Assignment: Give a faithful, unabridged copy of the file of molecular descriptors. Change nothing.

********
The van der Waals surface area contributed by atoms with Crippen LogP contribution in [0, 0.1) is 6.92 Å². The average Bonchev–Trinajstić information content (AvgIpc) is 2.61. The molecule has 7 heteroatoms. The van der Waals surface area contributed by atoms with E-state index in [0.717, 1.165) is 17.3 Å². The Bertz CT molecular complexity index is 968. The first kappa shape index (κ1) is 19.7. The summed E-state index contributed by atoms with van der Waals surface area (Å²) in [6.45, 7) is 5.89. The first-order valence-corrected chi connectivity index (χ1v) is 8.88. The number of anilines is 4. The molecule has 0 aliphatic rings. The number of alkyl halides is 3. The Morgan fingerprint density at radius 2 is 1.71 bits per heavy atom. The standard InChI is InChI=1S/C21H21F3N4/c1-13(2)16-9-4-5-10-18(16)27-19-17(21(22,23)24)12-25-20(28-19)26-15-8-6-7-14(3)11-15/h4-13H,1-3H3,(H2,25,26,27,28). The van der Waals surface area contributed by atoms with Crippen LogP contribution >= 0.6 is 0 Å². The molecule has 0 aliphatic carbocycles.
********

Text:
The van der Waals surface area contributed by atoms with Crippen LogP contribution in [0, 0.1) is 6.92 Å². The average Bonchev–Trinajstić information content (AvgIpc) is 2.61. The molecule has 7 heteroatoms. The van der Waals surface area contributed by atoms with E-state index in [0.717, 1.165) is 17.3 Å². The Bertz CT molecular complexity index is 968. The first kappa shape index (κ1) is 19.7. The summed E-state index contributed by atoms with van der Waals surface area (Å²) in [6.45, 7) is 5.89. The first-order valence-corrected chi connectivity index (χ1v) is 8.88. The number of anilines is 4. The molecule has 0 aliphatic rings. The number of alkyl halides is 3. The Morgan fingerprint density at radius 2 is 1.71 bits per heavy atom. The standard InChI is InChI=1S/C21H21F3N4/c1-13(2)16-9-4-5-10-18(16)27-19-17(21(22,23)24)12-25-20(28-19)26-15-8-6-7-14(3)11-15/h4-13H,1-3H3,(H2,25,26,27,28). The van der Waals surface area contributed by atoms with Crippen LogP contribution >= 0.6 is 0 Å². The molecule has 0 aliphatic carbocycles.